Every great film is an action movie.
That goes for Ivan the Terrible, Parts I and II (1944 and 1958), The Passion of Joan of Arc (1928) and My Dinner With Andre (1981).
It doesn’t go for 300 (2006), its sequel, 300: Rise of an Empire (2014) or any other picture of their ilk – no matter how much posturing and slow-motion violence permeates them. The reason: they’re not good. So we need another category to describe them.
How about “Cynical Pictorials Filled With Macho Posing”?
Right. Like that’ll happen. Still, I think it’s about time we redefine the action-movie genre. Because if all great flicks are action movies – owing to the powerful flow of the action involved rather than, say, any bursting blood squibs or whizzing bullets – then the label isn’t appropriate for the category as a whole.
And I won’t be convinced that something like 300 is any good because of the washed-out-looking cinematography or arty production design. The self-consciousness of the shots makes them less appealing, while the quality of the composition is more pedestrian than elevated. Better-crafted celluloid may be found elsewhere, especially within the war-movie genre.
The problem, however, is that the public has come to accept the word “action” as a cinematic trademark, and this shouldn’t be the case. The word, to me, describes activity incited by dialogue and plot, as well as context and good direction. It’s not just bang-bang-you’re-dead. There’s something more to it.
And I think we’ve lost that idea in the theatres.
So what can we do? Not watch 300? I have to confess, as much as I dislike the film, I’ll turn to it on TV sometimes when it’s on to marvel at the poor craftsmanship while seeing if it gets any better with age. It never does, and of course, if The Seven Samurai (1954) or something better is on, forget it – the channel changes.
Films such as 300 are popular, however, and there’s got to be an explanation for that. There have been tales told about the 300 Spartans before, so the subject’s nothing new. And the Frank Miller graphic-novel treatment was better applied previously in Sin City (2005), making its ancient-Greece successor look even poorer in comparison.
Maybe there’s something in those chiseled faces and six-pack abs that I’m missing from a cinematic standpoint. Or … maybe not.
I’m worried, though. The scene that always comes to mind when I think of 300 is this ridiculous, tracking-style shot of the Spartans spearing and hacking away at their Persian opponents in the Thermopylae pass while alternating between grisly slow-motion and normal speed. So what you get is a lot of cosmetic killing in creative, “exciting” ways. Not action.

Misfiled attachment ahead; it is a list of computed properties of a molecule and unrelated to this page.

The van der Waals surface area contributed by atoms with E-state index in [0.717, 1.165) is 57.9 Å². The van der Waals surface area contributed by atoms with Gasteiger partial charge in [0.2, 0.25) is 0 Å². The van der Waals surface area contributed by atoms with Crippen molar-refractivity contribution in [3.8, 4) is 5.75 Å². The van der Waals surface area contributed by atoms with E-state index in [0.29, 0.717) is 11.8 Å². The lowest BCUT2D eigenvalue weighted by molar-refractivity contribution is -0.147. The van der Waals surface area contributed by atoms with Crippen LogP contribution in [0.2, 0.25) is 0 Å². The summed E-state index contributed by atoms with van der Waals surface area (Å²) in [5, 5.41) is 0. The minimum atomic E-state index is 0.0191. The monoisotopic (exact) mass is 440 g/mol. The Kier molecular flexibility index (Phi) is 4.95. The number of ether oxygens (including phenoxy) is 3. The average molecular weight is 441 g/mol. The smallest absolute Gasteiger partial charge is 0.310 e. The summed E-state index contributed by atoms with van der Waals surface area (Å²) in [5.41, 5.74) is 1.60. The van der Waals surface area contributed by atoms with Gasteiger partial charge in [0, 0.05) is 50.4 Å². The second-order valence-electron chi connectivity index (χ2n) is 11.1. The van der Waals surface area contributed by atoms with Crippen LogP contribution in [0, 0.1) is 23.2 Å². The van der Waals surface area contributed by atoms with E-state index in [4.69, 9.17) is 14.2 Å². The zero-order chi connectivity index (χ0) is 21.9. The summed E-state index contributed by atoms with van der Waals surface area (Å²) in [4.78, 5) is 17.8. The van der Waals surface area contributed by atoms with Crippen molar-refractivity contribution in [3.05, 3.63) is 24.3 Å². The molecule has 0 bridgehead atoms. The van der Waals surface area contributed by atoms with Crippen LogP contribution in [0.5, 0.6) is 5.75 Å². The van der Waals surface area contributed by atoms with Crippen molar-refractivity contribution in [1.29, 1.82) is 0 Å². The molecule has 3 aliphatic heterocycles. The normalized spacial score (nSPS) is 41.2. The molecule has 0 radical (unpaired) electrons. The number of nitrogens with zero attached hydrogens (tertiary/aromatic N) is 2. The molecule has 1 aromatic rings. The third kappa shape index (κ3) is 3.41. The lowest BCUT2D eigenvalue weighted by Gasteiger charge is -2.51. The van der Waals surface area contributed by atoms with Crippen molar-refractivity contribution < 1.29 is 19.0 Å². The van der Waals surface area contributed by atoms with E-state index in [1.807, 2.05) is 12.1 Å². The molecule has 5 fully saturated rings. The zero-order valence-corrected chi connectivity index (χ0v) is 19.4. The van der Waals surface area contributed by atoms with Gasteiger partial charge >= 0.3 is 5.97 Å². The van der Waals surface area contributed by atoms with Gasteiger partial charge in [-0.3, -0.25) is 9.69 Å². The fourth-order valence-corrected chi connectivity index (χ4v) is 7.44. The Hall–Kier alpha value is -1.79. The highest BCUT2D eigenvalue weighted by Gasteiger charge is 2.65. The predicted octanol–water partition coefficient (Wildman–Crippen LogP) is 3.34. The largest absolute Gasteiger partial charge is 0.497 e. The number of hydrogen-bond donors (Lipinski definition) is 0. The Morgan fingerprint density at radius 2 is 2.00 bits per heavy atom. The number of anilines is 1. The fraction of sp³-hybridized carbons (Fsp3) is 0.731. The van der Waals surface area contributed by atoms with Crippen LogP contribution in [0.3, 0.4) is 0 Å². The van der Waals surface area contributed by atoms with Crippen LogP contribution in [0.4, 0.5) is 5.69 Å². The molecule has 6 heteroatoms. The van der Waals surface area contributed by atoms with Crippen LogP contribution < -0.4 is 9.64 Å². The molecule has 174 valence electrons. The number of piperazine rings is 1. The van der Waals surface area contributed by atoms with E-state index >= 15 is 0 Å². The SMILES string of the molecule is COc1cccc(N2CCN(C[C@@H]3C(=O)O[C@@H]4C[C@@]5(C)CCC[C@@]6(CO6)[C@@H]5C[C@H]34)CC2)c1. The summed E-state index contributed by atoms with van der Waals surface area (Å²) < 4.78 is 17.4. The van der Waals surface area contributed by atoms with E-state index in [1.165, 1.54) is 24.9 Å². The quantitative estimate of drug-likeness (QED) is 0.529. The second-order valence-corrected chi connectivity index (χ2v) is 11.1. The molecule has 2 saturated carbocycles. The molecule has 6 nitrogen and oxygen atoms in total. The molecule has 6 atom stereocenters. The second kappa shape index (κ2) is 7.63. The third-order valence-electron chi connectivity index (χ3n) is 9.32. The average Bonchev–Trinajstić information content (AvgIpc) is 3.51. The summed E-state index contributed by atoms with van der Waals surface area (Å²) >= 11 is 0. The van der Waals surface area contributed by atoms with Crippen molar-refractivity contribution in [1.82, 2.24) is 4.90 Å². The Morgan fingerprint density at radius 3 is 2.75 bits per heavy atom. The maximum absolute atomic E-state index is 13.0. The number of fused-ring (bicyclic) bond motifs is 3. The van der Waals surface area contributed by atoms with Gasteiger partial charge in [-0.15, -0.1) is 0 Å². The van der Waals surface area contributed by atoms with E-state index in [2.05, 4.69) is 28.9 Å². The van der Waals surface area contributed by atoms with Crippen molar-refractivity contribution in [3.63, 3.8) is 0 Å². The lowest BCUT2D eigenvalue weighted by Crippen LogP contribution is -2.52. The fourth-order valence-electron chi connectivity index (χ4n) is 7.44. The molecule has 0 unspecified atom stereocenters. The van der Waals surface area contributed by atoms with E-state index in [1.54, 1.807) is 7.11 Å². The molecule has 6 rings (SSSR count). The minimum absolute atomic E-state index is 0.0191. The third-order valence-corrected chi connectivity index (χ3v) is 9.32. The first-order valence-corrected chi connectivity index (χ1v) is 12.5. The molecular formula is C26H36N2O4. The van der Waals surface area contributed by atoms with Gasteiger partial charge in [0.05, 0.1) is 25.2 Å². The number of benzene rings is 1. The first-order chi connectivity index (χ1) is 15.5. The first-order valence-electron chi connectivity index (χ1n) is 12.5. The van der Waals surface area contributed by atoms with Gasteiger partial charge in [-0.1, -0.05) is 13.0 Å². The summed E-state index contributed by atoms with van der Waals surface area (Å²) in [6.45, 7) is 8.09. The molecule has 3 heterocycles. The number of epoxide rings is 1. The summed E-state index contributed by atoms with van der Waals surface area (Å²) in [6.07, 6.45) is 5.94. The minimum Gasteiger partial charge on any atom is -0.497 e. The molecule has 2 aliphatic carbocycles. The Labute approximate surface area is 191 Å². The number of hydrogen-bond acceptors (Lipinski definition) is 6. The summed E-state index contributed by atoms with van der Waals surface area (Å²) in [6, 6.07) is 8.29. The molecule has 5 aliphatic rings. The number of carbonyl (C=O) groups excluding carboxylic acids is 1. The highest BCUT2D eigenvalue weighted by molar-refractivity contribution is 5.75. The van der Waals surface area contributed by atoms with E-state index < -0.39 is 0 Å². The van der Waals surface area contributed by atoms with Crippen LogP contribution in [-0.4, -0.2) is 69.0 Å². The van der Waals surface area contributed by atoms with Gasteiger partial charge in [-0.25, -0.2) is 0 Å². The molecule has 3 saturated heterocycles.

There’s a precedent for this, though it was done much more artistically. Sam Peckinpah’s The Wild Bunch (1969) features multiple scenes of people dying in spectacular fashion – a segment in the raid at the beginning of the film shows a man twisting around each time he’s hit by a bullet – but I think there was a perspective there rather than just a taste for blood. We’re being shown how violent the Bunch’s protagonists are, how they’ll stop at nothing to get what they want, despite their own code of honour.
In 300, it’s very different. We’re supposed to cheer the Spartans on, revel in the gore. Just because they’re the heroes. And I don’t think that’s an outlook worth promoting.
Not that the Persians, the film’s debauched villains, are so much better in the movie. But from a context-less viewpoint, there’s no reason to go tell the Spartans how much fun they are to watch. They’re basically portrayed as boors, and violent ones at that.
What’s the moral, here? Valour is good? Decadence is bad? I don’t find that valid. It’s just too simplistic.
The fact is, the film’s probably more of an attempt to gain the teenage-boy audience than to create a work of art (the dreadful dialogue points that up; Wild Bunch, you have nothing to worry about). To a certain extent, 300 succeeded, becoming a huge hit. Will that be the benchmark for all other such bloody costume dramas? Perhaps.
What should be the benchmark, however, is The Seven Samurai, especially if you’re talking slo-mo. There’s no reason why the teenage set wouldn’t go ga-ga for that one if it ever becomes more widely available than the Spartan war stories of today.
Unfortunately, I don’t think that’ll happen anytime soon. Yet when it comes to real action, all great movies are accessible when provided to an open-minded audience. The trick is to foment the opening of those minds, and that’s something we can do. With this blog. By talking about good movies. While creating new names for categories such as “action.”
We can achieve this. I have a label for them already: “Movies You’d Want to See.”
And I’m putting Ivan the Terrible at the top of that list.